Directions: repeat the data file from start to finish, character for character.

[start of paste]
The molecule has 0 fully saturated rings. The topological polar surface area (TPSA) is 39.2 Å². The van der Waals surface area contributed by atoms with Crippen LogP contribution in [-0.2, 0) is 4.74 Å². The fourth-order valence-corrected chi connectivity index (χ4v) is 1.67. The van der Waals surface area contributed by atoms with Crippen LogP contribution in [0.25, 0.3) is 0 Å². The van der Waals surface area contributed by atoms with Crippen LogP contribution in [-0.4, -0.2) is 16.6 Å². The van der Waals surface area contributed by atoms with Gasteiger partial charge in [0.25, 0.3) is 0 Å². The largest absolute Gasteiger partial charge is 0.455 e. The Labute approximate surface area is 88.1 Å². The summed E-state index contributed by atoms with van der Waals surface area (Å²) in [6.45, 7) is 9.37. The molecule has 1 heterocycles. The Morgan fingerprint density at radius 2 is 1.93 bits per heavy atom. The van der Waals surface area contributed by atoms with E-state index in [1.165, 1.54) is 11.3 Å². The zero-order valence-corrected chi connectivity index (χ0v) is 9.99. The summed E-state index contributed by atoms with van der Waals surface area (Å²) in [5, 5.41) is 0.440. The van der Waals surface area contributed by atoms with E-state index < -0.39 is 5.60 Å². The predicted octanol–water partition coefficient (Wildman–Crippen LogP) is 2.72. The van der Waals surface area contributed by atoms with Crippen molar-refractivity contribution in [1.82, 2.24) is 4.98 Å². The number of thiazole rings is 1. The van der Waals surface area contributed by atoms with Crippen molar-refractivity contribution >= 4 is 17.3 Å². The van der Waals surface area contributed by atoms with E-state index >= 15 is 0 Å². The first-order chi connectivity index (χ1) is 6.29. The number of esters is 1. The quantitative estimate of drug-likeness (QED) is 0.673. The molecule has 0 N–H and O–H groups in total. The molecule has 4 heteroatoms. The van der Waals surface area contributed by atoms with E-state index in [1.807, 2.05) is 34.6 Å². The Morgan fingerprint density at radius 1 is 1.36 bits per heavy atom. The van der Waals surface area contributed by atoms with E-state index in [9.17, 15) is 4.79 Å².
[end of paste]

The molecule has 0 fully saturated rings. The topological polar surface area (TPSA) is 39.2 Å². The van der Waals surface area contributed by atoms with Crippen LogP contribution in [-0.2, 0) is 4.74 Å². The fourth-order valence-corrected chi connectivity index (χ4v) is 1.67. The van der Waals surface area contributed by atoms with Crippen LogP contribution in [0.25, 0.3) is 0 Å². The van der Waals surface area contributed by atoms with Crippen LogP contribution in [-0.4, -0.2) is 16.6 Å². The van der Waals surface area contributed by atoms with Gasteiger partial charge in [0.25, 0.3) is 0 Å². The largest absolute Gasteiger partial charge is 0.455 e. The Labute approximate surface area is 88.1 Å². The summed E-state index contributed by atoms with van der Waals surface area (Å²) in [6.45, 7) is 9.37. The molecule has 1 heterocycles. The Morgan fingerprint density at radius 2 is 1.93 bits per heavy atom. The van der Waals surface area contributed by atoms with E-state index in [1.165, 1.54) is 11.3 Å². The zero-order valence-corrected chi connectivity index (χ0v) is 9.99. The summed E-state index contributed by atoms with van der Waals surface area (Å²) in [5, 5.41) is 0.440. The van der Waals surface area contributed by atoms with E-state index < -0.39 is 5.60 Å². The predicted octanol–water partition coefficient (Wildman–Crippen LogP) is 2.72. The van der Waals surface area contributed by atoms with Crippen molar-refractivity contribution in [1.82, 2.24) is 4.98 Å². The number of thiazole rings is 1. The van der Waals surface area contributed by atoms with Crippen molar-refractivity contribution >= 4 is 17.3 Å². The van der Waals surface area contributed by atoms with E-state index >= 15 is 0 Å². The first-order chi connectivity index (χ1) is 6.29. The number of esters is 1. The quantitative estimate of drug-likeness (QED) is 0.673. The molecule has 0 N–H and O–H groups in total. The molecule has 4 heteroatoms. The van der Waals surface area contributed by atoms with E-state index in [1.807, 2.05) is 34.6 Å². The Morgan fingerprint density at radius 1 is 1.36 bits per heavy atom. The van der Waals surface area contributed by atoms with E-state index in [9.17, 15) is 4.79 Å².